As they began the process of writing their third album, 3TEETH strived to write heavier, more aggressive songs with strong hooks that would appeal to arena audiences as well as club dwellers.
“I knew it was time to kick this thing into overdrive, “Mincolla says. “In my mind, this was our first official record. I knew I wanted the songs to have strong messages, but at the same time, I wanted to make an album that could appeal to 20,000 people who all wanted to rock out at the same time. I purposely didn’t want to be so heavy-handed that it wasn’t fun. I wanted there to be a certain amount of mindlessness in the music because I think mindlessness in mindfulness. They actually make very good bedmates. If you’re gonna say something really important you don’t want to come across as preachy.”
One listen to the syncopated beats, misanthropic vocals and uncanny melodies of the opening track “AFFLUENZA” illustrates 3TEETH’s determination to stretch boundaries and shatter preconceptions.
“Time Slave” is a mid-tempo barrage of pummeling rhythms, piercing synths and driving riffs colored by a tuneful refrain and “President X,” which begins with an ominous whoosh that morphs into the shouts of a riotous crowd, is a masterful mélange of mechanized vocals, martial beats and keyboards that compliment the scathing, non-partisan message.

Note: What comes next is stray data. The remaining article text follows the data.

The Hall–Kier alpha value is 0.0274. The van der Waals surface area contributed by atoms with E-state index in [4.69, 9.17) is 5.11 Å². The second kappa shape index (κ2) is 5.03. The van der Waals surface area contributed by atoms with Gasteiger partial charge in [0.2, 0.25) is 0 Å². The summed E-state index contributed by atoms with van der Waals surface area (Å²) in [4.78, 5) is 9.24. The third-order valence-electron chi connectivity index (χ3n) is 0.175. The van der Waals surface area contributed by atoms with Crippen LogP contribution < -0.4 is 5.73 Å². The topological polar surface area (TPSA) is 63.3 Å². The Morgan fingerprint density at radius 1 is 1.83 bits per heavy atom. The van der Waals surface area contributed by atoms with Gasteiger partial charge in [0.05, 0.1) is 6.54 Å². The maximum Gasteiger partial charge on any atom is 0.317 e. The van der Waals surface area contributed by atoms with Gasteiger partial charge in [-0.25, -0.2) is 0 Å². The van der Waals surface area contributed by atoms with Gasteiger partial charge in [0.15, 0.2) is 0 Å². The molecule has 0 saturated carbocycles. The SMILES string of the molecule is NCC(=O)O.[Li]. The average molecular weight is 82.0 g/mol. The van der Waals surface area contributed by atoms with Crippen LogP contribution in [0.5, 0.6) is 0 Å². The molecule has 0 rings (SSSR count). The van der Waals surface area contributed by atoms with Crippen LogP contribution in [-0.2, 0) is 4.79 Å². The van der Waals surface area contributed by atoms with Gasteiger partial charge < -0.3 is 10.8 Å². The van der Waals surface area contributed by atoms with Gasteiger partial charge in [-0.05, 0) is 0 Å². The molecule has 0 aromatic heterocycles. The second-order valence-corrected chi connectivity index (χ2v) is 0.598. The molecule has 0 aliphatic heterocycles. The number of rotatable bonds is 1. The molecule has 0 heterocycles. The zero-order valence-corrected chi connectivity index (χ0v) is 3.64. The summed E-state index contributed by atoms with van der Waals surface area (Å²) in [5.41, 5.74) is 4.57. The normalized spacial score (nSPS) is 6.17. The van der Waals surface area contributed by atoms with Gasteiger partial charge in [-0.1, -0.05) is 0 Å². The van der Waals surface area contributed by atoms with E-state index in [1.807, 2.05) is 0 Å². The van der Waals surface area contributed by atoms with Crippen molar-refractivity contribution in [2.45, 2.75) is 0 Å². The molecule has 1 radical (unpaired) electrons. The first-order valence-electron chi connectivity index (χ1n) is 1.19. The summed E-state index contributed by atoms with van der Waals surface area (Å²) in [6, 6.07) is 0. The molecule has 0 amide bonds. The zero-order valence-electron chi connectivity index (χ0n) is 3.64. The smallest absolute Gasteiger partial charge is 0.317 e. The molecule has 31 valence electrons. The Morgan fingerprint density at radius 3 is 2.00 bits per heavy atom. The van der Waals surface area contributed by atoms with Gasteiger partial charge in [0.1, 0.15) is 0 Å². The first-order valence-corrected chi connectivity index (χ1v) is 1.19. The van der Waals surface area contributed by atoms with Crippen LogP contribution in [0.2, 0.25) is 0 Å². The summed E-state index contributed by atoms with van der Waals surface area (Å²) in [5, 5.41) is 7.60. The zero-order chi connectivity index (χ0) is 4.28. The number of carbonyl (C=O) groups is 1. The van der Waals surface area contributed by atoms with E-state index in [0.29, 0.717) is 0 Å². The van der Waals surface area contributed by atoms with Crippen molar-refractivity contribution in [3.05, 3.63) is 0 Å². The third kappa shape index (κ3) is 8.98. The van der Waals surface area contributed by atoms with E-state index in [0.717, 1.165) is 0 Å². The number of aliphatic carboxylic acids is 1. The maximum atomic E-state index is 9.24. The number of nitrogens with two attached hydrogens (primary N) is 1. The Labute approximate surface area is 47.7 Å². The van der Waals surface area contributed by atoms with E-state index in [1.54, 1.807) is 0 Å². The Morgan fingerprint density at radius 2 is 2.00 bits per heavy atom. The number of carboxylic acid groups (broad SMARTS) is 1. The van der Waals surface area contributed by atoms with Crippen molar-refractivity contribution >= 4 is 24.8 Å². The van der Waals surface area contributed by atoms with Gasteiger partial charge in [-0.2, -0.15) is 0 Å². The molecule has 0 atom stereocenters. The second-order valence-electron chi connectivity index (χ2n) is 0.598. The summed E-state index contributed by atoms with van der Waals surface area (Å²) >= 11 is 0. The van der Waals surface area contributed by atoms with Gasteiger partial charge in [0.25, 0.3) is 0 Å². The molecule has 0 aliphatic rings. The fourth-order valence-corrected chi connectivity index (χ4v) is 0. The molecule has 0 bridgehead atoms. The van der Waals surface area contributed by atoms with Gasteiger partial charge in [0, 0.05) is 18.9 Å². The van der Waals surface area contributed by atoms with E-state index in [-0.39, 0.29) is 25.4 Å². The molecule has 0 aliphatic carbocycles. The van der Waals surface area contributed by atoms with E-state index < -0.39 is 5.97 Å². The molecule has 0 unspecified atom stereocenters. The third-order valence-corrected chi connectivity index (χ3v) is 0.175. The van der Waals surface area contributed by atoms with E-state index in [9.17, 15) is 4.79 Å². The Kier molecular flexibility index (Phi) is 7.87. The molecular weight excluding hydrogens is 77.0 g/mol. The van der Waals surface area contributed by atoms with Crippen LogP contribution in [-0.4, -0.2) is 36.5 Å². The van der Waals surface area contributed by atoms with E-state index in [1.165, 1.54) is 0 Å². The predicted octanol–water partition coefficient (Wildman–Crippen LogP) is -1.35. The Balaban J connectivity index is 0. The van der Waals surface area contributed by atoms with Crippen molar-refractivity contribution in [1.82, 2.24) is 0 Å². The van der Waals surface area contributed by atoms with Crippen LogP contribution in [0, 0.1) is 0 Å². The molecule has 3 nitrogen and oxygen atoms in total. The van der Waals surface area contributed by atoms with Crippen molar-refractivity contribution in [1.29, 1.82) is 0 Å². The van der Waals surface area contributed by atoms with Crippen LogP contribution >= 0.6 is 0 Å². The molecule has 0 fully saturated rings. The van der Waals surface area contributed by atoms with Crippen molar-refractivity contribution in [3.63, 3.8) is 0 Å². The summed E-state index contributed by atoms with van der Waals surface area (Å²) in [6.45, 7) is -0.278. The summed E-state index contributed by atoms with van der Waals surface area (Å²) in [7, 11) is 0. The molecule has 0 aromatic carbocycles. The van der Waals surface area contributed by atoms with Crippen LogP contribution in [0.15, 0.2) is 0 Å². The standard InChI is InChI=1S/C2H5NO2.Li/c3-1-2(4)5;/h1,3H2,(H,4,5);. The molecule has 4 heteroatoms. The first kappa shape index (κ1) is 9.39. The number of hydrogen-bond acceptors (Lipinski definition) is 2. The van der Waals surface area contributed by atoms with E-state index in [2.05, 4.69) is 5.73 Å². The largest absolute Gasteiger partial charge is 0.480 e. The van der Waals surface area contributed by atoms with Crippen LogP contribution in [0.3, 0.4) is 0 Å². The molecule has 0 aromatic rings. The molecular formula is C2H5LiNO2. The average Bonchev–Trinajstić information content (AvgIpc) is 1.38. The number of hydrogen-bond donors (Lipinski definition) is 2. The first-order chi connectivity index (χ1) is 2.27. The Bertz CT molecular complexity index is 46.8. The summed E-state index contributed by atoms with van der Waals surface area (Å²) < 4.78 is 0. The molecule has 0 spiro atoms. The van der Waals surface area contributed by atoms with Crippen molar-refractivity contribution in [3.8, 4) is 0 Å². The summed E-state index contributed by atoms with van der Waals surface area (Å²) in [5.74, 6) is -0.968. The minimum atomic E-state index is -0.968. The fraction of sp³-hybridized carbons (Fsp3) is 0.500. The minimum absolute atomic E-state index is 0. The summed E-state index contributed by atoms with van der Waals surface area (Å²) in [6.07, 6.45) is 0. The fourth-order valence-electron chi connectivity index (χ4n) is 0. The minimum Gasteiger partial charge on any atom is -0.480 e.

“We’re really trying to find a weird space in between everything else that is maybe anti-systemic, that isn’t on the left or the right, and is underrepresented,” Mincolla says. “On ‘PRESIDENT X,’ we’re not making fun of President Trump. We’re making fun of [every] president. It doesn’t make a difference who the president is. It’s all the same bullshit."
From the slow, brooding intro to “ALTÆR” to the moody, electronic pop-tinted “SURRENDER,” 3TEETH touch all the pleasure points for fans of metal, industrial, EBM and even new wave while injecting sobering, prescient themes about megalomania, media overload, and mass rebellion. 3TEETH’s reliance on pop culture tropes to overload and overthrow is especially evident in their cover of Foster the People’s mega-hit “PUMPED UP KICKS,” which is manipulated, twisted and abused until it’s an ugly transmogrification. And yet, it’s still fully recognizable to fans of the original.